Seniors with Alzheimer’s often have difficulty engaging in meaningful activities. Their limitations caused by dementia and the effects of Alzheimer’s often lead to an inability to connect with and enjoy their environment as well as those around them. Game playing can be a great way to help senior’s with Alzheimer’s pass the time, while also providing a means of stimulation, memory triggering, and so much more.
Alzheimer’s is a progressive memory loss disease. It starts with mild memory loss, and progresses over the course of years to severe memory loss, so much so that many who suffer from Alzheimer’s can’t distinguish dreams from reality, forget how to talk, eat, and in many cases are unable to respond to their environment. It is the most common form of Dementia, and the sixth leading cause of death in the United States. There is no cure, only treatment options and medications to lessen symptoms, and provide comfort to those with the disease.
Being able to engage in meaningful activities can go a long way to lifting the spirits, as well as the cognitive function, of those with Alzheimer’s. However, many activities, including game playing, can be a challenge. Some of the issues that face Alzheimer’s sufferers that can stand in the way of playing games include:
- Problem solving difficulty– games cannot be complex.
- Memory loss– Games have to have short play times and simple rules.
- Difficulty remembering rules– The games have to be familiar, or have simple rules.
- Trouble with spatial relationships– Games cannot require building or activities that require spatial relationships.
- Difficulty reading, judging distance, color, contrast, etc.– They can’t involve cards, suits, etc. Even a game like Phase 10 can be too difficult if the player can’t distinguish colors.
- Difficulty with conversation, struggle with vocabulary– Those with Alzheimer’s often have trouble finding names for even familiar objects, so games can’t require a lot of verbal communication.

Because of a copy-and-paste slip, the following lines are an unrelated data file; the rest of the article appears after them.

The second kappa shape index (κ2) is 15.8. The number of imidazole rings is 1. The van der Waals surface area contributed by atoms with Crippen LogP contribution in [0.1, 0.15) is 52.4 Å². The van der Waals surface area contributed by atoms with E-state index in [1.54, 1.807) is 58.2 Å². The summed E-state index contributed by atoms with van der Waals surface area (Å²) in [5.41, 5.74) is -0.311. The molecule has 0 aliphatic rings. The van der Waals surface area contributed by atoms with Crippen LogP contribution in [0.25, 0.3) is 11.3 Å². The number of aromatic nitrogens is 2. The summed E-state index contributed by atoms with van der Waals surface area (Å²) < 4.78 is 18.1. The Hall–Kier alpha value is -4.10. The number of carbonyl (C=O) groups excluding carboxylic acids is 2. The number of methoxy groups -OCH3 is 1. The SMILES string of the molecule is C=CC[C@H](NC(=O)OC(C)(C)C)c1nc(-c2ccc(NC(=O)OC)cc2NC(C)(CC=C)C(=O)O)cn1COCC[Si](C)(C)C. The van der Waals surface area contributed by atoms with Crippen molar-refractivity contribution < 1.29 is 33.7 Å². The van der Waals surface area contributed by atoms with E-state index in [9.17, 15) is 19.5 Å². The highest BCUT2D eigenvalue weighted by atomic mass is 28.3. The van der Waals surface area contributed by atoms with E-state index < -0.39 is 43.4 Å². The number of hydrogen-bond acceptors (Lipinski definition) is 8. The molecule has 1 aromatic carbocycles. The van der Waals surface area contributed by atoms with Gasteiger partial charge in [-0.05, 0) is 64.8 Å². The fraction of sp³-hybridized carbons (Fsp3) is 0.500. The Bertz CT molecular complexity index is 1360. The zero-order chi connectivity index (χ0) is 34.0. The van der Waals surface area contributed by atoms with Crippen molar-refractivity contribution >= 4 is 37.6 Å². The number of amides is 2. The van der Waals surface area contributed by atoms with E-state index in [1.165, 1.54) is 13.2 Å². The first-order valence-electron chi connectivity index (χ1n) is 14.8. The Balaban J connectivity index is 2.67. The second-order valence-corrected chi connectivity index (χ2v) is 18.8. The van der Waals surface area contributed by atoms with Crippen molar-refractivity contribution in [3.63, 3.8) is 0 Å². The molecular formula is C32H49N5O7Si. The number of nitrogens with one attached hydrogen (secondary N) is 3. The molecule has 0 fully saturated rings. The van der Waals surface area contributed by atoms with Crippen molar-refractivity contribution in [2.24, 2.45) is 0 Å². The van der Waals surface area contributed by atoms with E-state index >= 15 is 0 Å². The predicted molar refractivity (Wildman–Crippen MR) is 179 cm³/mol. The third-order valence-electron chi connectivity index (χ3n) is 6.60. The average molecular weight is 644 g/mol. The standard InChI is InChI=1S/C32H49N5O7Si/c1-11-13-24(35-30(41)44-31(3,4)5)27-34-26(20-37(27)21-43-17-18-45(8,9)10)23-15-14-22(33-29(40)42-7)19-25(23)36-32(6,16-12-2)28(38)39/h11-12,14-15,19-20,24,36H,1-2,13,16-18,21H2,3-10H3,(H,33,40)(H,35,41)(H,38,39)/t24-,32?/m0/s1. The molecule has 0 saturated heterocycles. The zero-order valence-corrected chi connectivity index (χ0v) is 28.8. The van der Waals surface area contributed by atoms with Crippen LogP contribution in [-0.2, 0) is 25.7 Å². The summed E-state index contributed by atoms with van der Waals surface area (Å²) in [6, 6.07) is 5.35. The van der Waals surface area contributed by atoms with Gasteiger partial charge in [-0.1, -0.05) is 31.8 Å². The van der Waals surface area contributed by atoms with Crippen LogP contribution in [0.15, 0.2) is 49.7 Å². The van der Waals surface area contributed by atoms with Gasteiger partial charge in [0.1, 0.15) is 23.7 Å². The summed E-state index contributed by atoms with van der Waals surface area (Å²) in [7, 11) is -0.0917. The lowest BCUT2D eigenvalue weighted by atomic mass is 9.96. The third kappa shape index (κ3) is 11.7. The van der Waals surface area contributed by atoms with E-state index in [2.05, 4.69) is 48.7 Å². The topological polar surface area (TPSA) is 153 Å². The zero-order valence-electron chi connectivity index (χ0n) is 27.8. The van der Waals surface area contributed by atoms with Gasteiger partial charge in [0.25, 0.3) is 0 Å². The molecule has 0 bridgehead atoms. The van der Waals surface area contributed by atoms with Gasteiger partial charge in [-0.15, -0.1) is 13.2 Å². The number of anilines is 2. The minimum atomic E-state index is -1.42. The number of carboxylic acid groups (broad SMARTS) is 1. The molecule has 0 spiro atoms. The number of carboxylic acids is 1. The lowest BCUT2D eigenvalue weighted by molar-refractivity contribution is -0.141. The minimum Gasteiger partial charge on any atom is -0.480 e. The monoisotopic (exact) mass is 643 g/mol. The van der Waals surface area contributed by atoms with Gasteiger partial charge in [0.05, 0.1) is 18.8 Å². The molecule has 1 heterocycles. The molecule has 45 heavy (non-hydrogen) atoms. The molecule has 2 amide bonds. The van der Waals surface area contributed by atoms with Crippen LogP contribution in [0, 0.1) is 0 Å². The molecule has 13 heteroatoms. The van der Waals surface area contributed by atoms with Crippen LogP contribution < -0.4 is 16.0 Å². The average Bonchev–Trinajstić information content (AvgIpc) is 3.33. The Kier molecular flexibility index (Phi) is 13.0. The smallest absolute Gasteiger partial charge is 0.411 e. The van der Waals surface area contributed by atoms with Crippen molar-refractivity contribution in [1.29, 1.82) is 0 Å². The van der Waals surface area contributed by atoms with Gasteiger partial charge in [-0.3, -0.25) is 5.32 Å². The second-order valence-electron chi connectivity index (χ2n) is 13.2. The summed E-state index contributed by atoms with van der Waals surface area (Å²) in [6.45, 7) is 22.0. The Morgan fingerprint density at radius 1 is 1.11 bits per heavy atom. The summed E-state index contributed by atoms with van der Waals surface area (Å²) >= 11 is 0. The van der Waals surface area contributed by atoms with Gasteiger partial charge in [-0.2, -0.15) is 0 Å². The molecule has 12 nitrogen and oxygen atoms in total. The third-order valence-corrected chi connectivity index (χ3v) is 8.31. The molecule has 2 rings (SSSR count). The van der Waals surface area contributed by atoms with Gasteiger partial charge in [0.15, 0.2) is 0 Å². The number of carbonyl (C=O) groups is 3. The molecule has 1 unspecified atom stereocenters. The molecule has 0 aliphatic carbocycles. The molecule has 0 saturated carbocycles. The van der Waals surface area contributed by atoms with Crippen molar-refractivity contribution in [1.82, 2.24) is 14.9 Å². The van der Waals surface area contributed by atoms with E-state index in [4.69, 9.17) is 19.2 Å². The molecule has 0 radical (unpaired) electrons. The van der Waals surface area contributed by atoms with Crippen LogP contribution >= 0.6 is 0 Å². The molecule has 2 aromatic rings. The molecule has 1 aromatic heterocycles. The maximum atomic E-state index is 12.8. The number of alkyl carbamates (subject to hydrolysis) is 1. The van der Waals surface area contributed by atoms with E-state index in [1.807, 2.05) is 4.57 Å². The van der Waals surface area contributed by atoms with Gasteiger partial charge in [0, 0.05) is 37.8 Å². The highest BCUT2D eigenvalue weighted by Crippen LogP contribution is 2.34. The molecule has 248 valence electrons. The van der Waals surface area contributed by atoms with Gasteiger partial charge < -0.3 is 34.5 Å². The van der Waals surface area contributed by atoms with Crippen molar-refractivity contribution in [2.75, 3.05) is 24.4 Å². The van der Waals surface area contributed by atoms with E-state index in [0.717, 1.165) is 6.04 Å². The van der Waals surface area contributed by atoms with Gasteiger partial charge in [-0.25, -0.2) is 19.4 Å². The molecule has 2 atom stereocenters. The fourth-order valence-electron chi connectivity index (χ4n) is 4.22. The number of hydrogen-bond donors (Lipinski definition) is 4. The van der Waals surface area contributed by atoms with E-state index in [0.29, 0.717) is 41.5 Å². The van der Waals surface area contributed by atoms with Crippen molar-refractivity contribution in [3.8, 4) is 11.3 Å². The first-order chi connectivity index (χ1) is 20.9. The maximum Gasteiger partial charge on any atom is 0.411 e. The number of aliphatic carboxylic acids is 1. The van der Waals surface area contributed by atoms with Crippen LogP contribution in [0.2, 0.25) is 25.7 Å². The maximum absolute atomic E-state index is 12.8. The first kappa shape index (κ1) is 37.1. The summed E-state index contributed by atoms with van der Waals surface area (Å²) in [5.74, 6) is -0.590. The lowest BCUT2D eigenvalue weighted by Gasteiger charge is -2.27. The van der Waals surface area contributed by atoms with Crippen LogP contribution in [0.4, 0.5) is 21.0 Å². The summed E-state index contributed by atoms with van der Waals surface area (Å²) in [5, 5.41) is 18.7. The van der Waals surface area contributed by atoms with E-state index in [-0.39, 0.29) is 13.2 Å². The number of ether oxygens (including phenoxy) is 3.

- Social withdrawal– Often groups of people can be overwhelming and confusing, as conversations are more difficult to follow, etc. Games have to be single player, or require only a few players to work.
- Difficulty remembering newly learned info– Again, this means rules have to be simple and familiar.
- Difficulty performing tasks that were once simple– Games that require holding cards, a seemingly simple task, can be a real challenge to someone with Alzheimer’s and can lead to more frustration than enjoyment.
- Difficulty with basic tasks– Rolling the dice, following a specific order of play, or exchanging items in play can be difficult.
As you can see, the physical and mental limitations do not make it easy to find games to provide a meaningful activity for the senior.
The R.O.S. Therapy System is a great tool for those looking to provide meaningful and useful activity for their senior loved ones with dementia or Alzheimer’s. The tray is the heart of the system, acting as a console that facilitates a variety of activity boards or games. They simply slide in when the user is ready to play, and can be switched out. The boards and console are easy to clean, easy to use, and were designed with the mental and physical limitations of those with dementia in mind.
The R.O.S. Therapy System helps with the socialization, reality testing, cues for reminiscence, tactile, auditory, and visual stimulation, as well as increased avenues toward motivation. Because it can be individualized for clients and patients, it can be used to trigger memories, and stimulate conversation and connection. It offers a chance for increased self-worth, pride and esteem, while also providing an outlet for creative expression as well as fun.
Article by: The CareGiver Partnership
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